The following day's weather was good for outdoor activities; the sky wasn't clear but enough sun came through to warm the air. Vicky set out on foot for an early morning explore of the steep, wooded hill behind the aire, dropping down and crossing the familiar road bridge, whose stand out feature is the national flags flying at an angle over the water. Looping back, she walked the length of the small, mid-river island, upon which the pedestrian bridge touches down. There was a multitude of Spring flowers spreading their petals, from clusters of primulas in white and lilac to a spread of white woodland flowers with glossy, deep green leaves that covered the ground.
By looking on Trip Advisor, we discovered Charleville-Mézières was the start of the 85km Trans Ardennes cycle route, leading north along the winding course of the River Meuse, to Givet, near the Belgian border. It had been ages since we'd taken the tandem out together and this sounded like just the sort of route we'd enjoy (it was flat)! Maps.Me showed that the town of Nouzonville was just 9km downriver and had a few bars, a boulangerie and a waterside picnic area; perfect!
Closed roads made it a little difficult to start with, but we were able to cycle the perimeter of our island and cross over at the south end, to where the Trans-Ardennes track began. It was a great route that took us away from roads and wound between tree clad hillsides, past fields and little plots of land that looked as if they were used as summer getaways. We even passed a mansion with a small herd of deer!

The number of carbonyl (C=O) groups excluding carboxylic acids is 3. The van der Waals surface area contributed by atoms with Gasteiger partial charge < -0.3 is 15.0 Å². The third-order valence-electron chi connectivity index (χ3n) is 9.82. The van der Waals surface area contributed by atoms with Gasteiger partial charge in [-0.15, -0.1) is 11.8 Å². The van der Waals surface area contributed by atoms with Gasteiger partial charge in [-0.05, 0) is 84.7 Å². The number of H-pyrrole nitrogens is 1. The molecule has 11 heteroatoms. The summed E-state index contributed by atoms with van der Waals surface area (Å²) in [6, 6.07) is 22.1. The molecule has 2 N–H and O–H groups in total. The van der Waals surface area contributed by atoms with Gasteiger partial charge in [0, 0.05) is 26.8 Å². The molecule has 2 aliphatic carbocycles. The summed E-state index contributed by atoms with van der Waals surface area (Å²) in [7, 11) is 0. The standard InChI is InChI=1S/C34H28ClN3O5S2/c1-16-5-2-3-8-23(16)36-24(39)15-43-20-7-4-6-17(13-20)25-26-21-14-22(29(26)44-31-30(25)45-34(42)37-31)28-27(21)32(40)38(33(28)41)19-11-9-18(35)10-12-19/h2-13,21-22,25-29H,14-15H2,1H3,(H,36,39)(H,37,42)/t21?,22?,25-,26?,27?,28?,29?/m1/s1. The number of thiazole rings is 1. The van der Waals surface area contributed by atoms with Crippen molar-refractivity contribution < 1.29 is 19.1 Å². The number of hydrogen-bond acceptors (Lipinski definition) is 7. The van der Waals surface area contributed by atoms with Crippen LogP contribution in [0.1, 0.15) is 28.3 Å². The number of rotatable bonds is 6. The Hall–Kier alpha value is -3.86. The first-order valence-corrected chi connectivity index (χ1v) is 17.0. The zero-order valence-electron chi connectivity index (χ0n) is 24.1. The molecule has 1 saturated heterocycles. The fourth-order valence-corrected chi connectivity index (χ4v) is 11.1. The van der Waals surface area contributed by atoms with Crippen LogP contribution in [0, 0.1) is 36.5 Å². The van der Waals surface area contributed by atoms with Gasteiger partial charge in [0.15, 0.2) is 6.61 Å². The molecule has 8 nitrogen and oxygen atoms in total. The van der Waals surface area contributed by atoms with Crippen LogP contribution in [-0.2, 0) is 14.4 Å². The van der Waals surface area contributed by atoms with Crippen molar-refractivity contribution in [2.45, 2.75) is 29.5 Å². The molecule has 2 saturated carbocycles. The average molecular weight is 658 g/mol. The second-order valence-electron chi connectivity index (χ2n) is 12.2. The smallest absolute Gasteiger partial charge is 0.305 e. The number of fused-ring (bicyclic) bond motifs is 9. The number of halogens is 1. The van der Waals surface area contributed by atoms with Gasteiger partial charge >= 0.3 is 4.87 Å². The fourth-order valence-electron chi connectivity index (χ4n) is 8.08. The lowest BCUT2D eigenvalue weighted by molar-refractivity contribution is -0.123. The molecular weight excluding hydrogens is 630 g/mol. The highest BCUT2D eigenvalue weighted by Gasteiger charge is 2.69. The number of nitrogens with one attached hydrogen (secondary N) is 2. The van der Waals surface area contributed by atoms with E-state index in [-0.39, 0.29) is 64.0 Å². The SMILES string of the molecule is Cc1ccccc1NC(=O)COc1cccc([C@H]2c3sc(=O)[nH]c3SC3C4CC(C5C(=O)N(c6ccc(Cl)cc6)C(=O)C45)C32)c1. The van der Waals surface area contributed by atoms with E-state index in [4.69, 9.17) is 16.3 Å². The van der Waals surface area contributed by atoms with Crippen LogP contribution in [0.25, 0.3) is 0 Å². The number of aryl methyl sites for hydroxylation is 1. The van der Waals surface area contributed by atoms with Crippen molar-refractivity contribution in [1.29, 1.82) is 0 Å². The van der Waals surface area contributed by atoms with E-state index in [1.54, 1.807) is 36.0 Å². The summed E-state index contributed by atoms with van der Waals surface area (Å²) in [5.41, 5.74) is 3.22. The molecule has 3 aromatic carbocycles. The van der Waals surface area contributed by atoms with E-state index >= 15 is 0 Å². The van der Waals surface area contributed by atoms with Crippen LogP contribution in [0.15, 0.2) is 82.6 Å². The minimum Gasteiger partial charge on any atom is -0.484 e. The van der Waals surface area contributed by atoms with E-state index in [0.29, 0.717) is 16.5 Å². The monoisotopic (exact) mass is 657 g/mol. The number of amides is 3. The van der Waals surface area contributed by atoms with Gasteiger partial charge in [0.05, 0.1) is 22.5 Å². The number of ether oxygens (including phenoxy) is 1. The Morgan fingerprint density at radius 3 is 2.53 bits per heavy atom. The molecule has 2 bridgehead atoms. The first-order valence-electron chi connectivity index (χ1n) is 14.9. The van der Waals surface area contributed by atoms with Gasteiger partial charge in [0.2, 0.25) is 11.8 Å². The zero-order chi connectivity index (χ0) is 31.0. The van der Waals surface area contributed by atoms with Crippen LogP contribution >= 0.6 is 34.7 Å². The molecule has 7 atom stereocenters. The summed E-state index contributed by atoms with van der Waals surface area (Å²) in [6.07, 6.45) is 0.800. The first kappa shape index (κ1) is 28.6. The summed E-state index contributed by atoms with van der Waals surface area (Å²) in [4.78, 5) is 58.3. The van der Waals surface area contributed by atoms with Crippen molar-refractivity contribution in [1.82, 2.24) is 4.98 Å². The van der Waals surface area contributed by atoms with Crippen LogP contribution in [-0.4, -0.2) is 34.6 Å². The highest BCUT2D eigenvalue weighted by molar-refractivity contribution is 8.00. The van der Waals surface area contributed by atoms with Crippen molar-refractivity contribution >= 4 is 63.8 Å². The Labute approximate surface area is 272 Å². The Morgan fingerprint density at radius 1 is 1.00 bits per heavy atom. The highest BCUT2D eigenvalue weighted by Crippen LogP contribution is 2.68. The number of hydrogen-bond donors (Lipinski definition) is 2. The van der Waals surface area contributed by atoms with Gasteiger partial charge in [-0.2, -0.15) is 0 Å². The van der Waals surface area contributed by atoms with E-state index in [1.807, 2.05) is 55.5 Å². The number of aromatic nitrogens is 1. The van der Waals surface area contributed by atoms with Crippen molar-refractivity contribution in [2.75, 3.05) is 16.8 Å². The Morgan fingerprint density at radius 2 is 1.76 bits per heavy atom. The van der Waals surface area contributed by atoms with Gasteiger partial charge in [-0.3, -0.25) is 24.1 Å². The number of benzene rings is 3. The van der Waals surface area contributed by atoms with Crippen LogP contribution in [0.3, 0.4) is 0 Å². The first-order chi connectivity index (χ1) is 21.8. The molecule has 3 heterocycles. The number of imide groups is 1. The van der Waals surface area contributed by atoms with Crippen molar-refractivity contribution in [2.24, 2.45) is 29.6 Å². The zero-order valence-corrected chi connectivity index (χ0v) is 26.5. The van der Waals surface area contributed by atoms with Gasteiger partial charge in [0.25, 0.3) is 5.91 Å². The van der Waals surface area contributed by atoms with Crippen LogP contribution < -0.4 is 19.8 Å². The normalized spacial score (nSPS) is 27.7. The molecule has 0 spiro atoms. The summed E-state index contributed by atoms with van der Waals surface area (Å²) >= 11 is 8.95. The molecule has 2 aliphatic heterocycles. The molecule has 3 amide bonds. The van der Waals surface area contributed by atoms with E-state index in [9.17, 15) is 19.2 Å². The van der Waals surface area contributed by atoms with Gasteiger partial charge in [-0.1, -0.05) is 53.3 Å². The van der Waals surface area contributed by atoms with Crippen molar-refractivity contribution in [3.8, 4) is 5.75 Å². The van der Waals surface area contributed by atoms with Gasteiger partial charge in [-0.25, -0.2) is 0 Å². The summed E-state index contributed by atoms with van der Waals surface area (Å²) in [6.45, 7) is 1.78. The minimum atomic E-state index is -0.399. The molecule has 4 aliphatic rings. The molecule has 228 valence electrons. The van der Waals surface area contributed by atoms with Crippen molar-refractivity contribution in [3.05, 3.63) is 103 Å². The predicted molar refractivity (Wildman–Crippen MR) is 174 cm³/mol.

Leaving the bike at the outskirts of Nouzonville, it didn't take us long to get our bearings. The place was a bit run down but the four florists on the high street seemed to be doing well! We'd spotted 'Bar Sulky' on Maps.Me and had been won over by the name but on closer inspection, it turned out to be a horse racing bar that didn't look very inviting, so we went to the popular boulangerie who did a lunch deal. From a range of savoury pastries, paninis and baguette sandwiches, Vicky had a cheese flan (the only veggie option) and Will a ham baguette, accompanied by a rasberry tart, custard slice and orange juice. We took them back to the out of town picnic area and ate overlooking the water. The flan was disgusting, but everthing else was scrumptious! All in all, we cycled about 20km and would definitely recommend the route to anybody in the area. It was well maintained and a great way to see the Ardennaise scenery without having to climb any hills!
On Friday we drove the short distance to point S and were pleased when they remembered us. Martha couldn't fit inside their garage but they pulled their van alongside her in the car park and within 30 minutes of arriving, she had a new pair of good quality mud and snow tyres! We asked the mechanic about the broken cable and caught the word 'brake' in his reply. The ABS perhaps? Although the dashboard warning light hadn't come on... He said it would need to be changed, but that it didn't matter, so we left with just the new tyres to ponder what to do next...Read more